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Vice Admiral William S. Sims, Commander, United States Naval Forces Operating in European Waters, to Captain Joel R. Poinsett Pringle, Senior Officer Present, Destroyer Flotilla


CABLEGRAM SENT  Oct. 13th, 1917.

To   Melvue, Queenstown.1                    Serial No. Q-145

Via  N C B 16 D                                                    Prep. by B.A.L.  Appvd. by


Copies to:     C. of S.; J.V.B.; B.A.L.3

145. Are any orders issued to destroyers relative stopping or lowering boats to assist damaged vessels in presence enemy submarines<?> Data needed for Court Martial at Gibraltar. Please cable reply.4 14115.


Source Note: Cy, DNA, RG 45, Entry 517B.

Footnote 1: This was a title for Pringle’s office as commander of the Melville.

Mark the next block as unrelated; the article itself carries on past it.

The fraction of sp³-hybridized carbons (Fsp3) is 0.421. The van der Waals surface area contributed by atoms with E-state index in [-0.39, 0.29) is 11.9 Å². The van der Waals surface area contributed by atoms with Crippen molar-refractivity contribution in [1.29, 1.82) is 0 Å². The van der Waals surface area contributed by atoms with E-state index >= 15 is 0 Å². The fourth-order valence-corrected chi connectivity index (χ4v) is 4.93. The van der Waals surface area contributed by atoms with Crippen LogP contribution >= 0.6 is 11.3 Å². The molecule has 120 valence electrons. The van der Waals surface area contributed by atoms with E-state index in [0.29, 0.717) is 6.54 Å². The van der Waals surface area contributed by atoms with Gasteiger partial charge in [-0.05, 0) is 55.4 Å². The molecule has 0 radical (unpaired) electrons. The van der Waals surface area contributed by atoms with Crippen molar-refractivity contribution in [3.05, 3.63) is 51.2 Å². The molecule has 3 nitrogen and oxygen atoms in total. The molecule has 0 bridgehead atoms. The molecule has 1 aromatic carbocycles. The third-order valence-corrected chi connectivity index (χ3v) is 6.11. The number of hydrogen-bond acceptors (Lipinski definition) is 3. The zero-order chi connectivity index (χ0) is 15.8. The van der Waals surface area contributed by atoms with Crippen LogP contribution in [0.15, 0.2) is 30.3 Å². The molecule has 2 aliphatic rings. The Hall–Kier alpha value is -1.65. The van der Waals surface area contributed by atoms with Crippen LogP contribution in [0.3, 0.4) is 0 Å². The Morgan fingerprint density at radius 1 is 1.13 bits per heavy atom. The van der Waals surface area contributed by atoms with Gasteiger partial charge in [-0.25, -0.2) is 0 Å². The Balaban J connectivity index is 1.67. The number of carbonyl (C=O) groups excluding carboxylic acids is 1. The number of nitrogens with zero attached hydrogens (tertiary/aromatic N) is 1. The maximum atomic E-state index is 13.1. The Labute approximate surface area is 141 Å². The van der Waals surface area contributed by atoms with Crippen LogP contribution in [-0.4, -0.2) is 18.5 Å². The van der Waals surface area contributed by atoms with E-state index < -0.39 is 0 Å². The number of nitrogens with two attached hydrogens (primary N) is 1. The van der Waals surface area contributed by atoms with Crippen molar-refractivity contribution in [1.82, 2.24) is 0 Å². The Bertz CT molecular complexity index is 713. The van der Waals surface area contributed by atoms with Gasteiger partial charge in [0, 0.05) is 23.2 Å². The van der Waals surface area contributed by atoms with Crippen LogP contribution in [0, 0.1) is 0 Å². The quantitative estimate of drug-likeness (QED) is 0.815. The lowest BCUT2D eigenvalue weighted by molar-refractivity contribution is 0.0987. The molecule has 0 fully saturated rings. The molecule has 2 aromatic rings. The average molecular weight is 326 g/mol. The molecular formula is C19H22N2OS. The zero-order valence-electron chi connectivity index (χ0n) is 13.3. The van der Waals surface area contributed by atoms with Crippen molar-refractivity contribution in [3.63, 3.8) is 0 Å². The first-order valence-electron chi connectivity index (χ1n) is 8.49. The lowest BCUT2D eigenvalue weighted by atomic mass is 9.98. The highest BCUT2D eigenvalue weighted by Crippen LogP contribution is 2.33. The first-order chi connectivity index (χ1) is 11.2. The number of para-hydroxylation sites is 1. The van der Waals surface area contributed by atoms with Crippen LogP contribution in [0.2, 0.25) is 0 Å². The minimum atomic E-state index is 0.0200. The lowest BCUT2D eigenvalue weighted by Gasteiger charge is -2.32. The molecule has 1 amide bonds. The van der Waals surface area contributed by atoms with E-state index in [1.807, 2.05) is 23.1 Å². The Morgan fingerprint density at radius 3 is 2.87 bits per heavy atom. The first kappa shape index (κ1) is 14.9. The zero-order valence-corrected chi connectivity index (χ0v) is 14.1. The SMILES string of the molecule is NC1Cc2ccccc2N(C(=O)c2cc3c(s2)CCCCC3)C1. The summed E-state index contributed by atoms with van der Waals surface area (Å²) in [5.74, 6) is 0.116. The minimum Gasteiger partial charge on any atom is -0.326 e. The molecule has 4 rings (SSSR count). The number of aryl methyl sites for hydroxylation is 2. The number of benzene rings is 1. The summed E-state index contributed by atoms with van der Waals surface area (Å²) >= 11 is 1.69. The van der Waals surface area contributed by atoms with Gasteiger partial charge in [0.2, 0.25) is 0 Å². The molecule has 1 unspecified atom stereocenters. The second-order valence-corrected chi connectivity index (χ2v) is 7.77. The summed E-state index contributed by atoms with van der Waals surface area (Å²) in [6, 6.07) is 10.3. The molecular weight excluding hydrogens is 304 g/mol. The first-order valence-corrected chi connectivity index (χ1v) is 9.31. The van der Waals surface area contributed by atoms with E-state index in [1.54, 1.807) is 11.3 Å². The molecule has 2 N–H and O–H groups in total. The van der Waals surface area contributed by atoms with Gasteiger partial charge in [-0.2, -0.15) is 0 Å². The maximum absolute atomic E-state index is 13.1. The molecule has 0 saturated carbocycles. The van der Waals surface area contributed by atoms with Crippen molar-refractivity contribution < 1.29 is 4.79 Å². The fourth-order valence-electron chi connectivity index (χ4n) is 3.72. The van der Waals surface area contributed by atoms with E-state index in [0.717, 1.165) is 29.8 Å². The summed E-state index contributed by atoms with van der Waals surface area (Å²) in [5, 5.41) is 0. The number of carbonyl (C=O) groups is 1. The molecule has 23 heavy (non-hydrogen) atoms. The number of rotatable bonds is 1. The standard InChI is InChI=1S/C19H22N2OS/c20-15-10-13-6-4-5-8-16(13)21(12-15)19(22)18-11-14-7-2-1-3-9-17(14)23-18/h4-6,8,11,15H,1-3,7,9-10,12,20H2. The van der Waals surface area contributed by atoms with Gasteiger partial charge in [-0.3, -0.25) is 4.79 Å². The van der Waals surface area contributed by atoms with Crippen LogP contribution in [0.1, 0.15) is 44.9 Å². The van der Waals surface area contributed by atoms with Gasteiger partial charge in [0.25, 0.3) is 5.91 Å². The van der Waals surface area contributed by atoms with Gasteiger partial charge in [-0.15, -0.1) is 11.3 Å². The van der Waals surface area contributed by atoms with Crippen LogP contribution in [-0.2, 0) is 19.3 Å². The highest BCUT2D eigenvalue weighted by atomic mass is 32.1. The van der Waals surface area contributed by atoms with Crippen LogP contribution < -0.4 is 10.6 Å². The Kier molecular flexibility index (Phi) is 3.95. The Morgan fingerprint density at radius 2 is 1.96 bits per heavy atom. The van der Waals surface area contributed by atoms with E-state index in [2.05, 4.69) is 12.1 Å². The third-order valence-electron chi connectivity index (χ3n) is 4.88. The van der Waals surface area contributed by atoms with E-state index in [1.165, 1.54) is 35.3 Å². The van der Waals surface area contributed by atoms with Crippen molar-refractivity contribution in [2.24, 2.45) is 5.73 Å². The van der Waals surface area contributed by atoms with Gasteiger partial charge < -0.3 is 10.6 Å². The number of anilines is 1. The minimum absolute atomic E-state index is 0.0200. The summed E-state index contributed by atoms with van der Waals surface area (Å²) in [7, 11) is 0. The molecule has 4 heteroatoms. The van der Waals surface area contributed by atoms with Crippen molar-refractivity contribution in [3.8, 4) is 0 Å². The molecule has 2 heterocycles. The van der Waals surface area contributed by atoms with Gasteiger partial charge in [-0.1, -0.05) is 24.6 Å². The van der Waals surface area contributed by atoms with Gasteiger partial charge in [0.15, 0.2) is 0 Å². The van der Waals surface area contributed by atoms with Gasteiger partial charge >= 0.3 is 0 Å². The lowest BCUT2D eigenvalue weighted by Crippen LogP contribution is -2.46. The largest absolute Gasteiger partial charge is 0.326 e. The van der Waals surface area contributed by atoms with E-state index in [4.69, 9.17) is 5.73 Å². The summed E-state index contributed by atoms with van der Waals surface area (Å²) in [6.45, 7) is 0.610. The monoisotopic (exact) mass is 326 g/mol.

Footnote 2: Cmdr. Byron A. Long, a member of Sims’ staff who handled issues relating to convoys and Capt. Nathan C. Twining, Sims’ Chief of Staff.

Footnote 3: Twining, Cmdr. John V. Babcock, and Long.

Footnote 4: Pringle’s reply to Sims has not been found. However, American destroyers did have instructions on this matter from VAdm. Lewis Bayly, R.N. Bayly addressed arriving destroyer captains in May regarding their priorities, warning them against stopping to assist survivors of a submarine attack. He allowed that if “you thoroughly explore the area, and feel sure you are in no danger, it is permissible to pick them up,” but stressed that “you must not risk the lives of your crew to save a few others.” Their first priority was to sink enemy submarines, then to bring their convoys in safely, and finally to “save lives if you can.” Pursuing the submarine therefore took precedence over rescuing survivors. See: Address by Bayly to Captains, 26 May 1917.

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